Talking with Jerome Pohlen (page 2)
Talking with Jerome Pohlen
page 1, page 2
  Do you do any other kinds or writing? For example, do you write travel pieces for The Chicago Tribune?

Currently I write and perform travel essays for the 848 Show on WBEZ, Chicago’s NPR affiliate. They’re built around interviews I tape during my research on the Oddball books. I have written for the Chicago Reader, and a little-known magazine called Crime Wave. Additionally, I have written almost 20 educational books and science kits, few of which are available in trade outlets (or Amazon), but are still sold through teacher book clubs, catalogs, and stores.
  How much time do you spend on a book?
  That’s hard to say. I have a day job as an editor, but most of my spare time during the six months prior to the deadline I’m parked in front of the computer, or behind the wheel of my car. But all of the books I’ve done so far were built on work and travel I’d done prior to signing a contract. I’d say a year per book is a good estimate, but that’s not a full-time job.
Where do you work?
  Chicago Review Press, and its imprints, Lawrence Hill Books (African American interest) and A Cappella (music, film, and performing arts).
  Do you have an agent or do you handle the contracts yourself?
  No agent. I might have considered that route, had the publisher not contacted me directly. In my former job, I dealt with contracts from the other end, so I figured, why give a cut to an agent?
  What’s next for you?
  Well, the two books in the pipeline, but not yet released, are Oddball Colorado (August 2002) and Oddball Minnesota (April 2003). I hope to do an Oddball New Mexico and an Oddball Michigan after that. Also, I’ll also be trying to pitch a collection of travel essays this summer, too. Strange stuff, like finding myself in OJ’s house, the 50th anniversary of the Roswell crash, looking for ghost lights in the Texas thicket, that sort of thing. All true.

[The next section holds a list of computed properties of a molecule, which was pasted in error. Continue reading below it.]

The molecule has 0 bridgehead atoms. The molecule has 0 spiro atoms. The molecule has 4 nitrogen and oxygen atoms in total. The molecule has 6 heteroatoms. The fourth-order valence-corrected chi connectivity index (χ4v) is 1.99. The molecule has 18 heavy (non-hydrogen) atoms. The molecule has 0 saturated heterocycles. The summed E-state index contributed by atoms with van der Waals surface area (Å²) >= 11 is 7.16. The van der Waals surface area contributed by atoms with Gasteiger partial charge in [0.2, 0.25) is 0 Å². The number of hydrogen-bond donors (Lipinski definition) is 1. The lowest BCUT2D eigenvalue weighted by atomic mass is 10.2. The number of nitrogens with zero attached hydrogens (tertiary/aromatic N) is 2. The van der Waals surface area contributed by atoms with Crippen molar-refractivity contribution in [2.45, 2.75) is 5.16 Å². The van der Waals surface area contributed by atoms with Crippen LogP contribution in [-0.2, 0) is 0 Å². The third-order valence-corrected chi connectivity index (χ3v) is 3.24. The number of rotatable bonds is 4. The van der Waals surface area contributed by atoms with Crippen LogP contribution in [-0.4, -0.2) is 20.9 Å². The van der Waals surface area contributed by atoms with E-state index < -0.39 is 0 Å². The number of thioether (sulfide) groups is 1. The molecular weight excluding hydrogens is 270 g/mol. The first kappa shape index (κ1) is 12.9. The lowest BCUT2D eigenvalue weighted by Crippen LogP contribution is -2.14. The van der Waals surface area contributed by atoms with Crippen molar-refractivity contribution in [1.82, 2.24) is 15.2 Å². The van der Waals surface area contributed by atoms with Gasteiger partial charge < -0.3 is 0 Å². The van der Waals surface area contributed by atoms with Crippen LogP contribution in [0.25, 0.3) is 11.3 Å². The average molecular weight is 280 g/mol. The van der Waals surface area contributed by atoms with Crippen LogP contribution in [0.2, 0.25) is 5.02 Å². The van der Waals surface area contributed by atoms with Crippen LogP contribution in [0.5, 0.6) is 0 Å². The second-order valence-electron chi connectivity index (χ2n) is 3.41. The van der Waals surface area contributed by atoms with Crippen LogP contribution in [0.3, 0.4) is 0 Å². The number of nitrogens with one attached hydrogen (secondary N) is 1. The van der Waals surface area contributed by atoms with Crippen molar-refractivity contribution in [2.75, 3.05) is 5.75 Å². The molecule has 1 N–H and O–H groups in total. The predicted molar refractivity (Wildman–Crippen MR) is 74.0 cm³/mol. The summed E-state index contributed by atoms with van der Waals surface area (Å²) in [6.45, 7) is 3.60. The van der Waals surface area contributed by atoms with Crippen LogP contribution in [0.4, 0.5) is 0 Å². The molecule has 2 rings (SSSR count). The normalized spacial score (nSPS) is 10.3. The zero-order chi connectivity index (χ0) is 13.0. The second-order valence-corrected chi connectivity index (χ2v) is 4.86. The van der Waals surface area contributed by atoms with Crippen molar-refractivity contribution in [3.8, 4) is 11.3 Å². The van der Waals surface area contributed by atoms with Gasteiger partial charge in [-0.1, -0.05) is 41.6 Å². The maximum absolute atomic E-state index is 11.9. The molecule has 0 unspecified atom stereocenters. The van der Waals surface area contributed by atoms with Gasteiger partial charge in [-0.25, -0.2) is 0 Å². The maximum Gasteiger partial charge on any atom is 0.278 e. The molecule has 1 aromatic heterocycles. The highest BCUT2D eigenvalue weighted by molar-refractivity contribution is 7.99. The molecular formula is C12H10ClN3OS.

Have you written anything about your Peace Corps experience?
  Yes, but nothing that’s been published. I have a few stories that I'd like to include in the collection of travel stories.
  What is your advice for RPCVs coming out of the Peace Corps who want to have careers in publishing, either as a writer or editor?
Scroll down on this page of the Independent Publishers Group to see the current titles from the Chicago Review Press. Write, write, write. I know it sounds a little pathetic now, but I wrote for almost seven years before a publisher took notice. I was writing educational material at the same time, but the travel books were a long process. As far as a career in editing, I came by a backdoor path, starting first as a science editor (my undergraduate degree is in engineering), and then moved on to general editing. It was not something I ever trained for, but picked up as I worked in the field.
     And I don’t know if this is the proper forum to add this: Chicago Review Press, and its imprints, is always looking for manuscripts, nonfiction only, if you want to pass that along to your readership. I am currently doing some acquisitions work, so if anyone wanted to contact me, I’d be open to it. (Famous last words, eh?)

Jerome Pohlen can be reached at:

Home | Back Issues | Resources | Archives | Site Index | Search | About us | To contact us

Bibliography of Peace Corps Writers | PC writers by country of service

E-mail the with comments
or to be added to the new-issue notice list.
Copyright © 2008, (formerly RPCV Writers & Readers)
All rights reserved.